Bait begins with a striking shot that, like the film as a whole, walks a fine line between sheer brutality and exploitative bilge. Bruised, battered and bloody, we see a woman sat on a bathroom floor, her body shaking, her eyes sobbing, and her top torn. Outside meanwhile, we see another woman, blonde and beautiful, climbing the stairs, complete with a black eye on her face, a knife in her hand, and sexy lingerie clad to her figure.
The former lady is Dawn (Joanna Mitchell); the latter is Bex (Victoria Smurfit). They’re best friends living in a grotty Northern English town, who spend their days selling cakes from a dead-end market stall and batting away the advances of leering local perverts. Dawn and Bex dream of opening their own café, but find themselves financially strapped. That is, until they meet Jeremy (Jonathan Slinger), a local loan shark who offers to lend the girls the money they need in order to make their dreams come true. However, having fallen behind on their repayments, the pair soon find themselves facing the savage wrath of Jeremy and his brick shithouse “business associate” Si (Adam Fogerty).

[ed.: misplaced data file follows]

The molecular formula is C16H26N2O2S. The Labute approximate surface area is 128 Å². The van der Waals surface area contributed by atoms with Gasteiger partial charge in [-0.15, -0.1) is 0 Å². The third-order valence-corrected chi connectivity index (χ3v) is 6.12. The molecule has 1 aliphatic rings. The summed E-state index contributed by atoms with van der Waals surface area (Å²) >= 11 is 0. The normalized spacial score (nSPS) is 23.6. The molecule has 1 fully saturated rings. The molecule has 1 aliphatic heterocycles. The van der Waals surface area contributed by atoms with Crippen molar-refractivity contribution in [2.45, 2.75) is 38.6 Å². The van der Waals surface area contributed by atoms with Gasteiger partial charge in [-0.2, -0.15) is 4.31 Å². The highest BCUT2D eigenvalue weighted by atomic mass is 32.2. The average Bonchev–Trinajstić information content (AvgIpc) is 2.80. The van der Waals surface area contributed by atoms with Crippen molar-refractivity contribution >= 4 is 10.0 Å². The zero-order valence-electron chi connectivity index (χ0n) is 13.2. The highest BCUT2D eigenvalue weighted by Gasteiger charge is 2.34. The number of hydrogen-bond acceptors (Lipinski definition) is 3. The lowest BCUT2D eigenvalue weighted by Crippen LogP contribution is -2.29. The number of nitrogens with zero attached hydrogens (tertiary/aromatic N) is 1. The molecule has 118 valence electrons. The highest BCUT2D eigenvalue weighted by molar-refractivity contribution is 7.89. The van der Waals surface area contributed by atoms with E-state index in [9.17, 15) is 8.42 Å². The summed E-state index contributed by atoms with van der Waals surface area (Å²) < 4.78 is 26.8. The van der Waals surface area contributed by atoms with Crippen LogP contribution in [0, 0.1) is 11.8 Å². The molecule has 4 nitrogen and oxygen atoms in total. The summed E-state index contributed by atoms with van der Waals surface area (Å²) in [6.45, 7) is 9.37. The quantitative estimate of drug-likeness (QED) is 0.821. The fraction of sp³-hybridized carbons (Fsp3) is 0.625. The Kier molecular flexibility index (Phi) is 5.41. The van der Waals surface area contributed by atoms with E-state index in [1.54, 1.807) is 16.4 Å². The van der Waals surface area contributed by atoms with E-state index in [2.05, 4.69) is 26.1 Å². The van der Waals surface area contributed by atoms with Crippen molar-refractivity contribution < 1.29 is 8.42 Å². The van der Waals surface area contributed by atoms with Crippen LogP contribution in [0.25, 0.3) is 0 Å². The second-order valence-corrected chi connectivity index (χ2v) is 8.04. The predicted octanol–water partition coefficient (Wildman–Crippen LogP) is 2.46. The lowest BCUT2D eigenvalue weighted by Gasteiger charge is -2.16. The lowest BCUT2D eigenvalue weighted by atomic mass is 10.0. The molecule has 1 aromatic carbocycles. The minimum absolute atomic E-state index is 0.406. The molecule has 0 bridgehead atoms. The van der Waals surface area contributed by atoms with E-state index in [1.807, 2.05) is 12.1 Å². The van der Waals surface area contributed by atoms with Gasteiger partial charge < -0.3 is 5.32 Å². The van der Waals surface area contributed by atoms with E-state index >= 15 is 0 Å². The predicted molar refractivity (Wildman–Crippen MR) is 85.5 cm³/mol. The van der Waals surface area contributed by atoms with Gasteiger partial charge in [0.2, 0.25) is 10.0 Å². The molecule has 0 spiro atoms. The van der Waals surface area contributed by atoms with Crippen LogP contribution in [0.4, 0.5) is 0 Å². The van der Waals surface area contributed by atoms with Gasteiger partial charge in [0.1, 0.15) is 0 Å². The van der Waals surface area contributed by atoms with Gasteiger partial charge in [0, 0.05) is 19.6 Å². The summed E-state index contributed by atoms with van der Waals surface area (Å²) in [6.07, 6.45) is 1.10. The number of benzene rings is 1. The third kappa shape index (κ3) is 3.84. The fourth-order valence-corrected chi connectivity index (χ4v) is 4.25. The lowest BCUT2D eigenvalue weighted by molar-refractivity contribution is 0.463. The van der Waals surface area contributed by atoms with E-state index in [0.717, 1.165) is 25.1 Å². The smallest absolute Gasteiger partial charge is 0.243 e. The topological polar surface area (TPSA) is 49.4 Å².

Behind the camera is former soap actor Dominic Brunt, which perhaps explains why Bait has the look and feel of an extended Emmerdale episode, albeit one that’s been directed by either Tobe Hooper or John Carpenter. Building on Slinger’s understatedly unnerving performance – slimy and scary – Brunt crafts a potent atmosphere of psychological terror that he augments with a sustained sense of dread.
It’s a tense film, but what sets Bait apart is that it’s also impressively topical. Brunt paints a painful portrait of financial desperation. The economic worries of these two charmingly sweet and sympathetic characters, coupled with Geoff Boyle’s grey and grim cinematography, channels the trauma that has been felt by so many during the global recession; poverty literally pours from the pixels.
First and foremost though, Bait has been designed as a horror film – it played at Film4’s FrightFest last month – and yet it is here that the story stumbles. The violence is vicious, ruthless and repetitive. And much like the humour in Paul Roundell’s script, it’s also misjudged. The savage denouement, in particular, is a drastically overwrought affair, more concerned with tantalising rather than terrifying its audience. But there’s still enough terror, tension and social commentary in the first two acts to ensure you remain hooked throughout.